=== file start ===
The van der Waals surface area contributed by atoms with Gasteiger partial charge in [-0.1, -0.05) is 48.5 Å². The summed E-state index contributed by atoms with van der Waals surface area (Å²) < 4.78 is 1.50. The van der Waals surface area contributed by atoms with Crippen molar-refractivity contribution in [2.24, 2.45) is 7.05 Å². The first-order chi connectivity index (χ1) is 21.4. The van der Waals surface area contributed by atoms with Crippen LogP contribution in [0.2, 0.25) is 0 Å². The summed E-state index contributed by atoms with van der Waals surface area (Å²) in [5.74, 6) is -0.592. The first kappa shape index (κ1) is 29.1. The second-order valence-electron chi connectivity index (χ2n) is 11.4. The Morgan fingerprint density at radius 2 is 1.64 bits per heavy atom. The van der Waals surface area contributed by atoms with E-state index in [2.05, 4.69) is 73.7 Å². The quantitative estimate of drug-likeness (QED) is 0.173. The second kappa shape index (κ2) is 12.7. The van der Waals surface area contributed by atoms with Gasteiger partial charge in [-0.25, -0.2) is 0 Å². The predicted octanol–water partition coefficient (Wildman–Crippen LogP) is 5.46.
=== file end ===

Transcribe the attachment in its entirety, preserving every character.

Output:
The van der Waals surface area contributed by atoms with Gasteiger partial charge in [-0.1, -0.05) is 48.5 Å². The summed E-state index contributed by atoms with van der Waals surface area (Å²) < 4.78 is 1.50. The van der Waals surface area contributed by atoms with Crippen molar-refractivity contribution in [2.24, 2.45) is 7.05 Å². The first-order chi connectivity index (χ1) is 21.4. The van der Waals surface area contributed by atoms with Crippen LogP contribution in [0.2, 0.25) is 0 Å². The summed E-state index contributed by atoms with van der Waals surface area (Å²) in [5.74, 6) is -0.592. The first kappa shape index (κ1) is 29.1. The second-order valence-electron chi connectivity index (χ2n) is 11.4. The Morgan fingerprint density at radius 2 is 1.64 bits per heavy atom. The van der Waals surface area contributed by atoms with E-state index in [2.05, 4.69) is 73.7 Å². The quantitative estimate of drug-likeness (QED) is 0.173. The second kappa shape index (κ2) is 12.7. The van der Waals surface area contributed by atoms with Gasteiger partial charge in [-0.25, -0.2) is 0 Å². The predicted octanol–water partition coefficient (Wildman–Crippen LogP) is 5.46.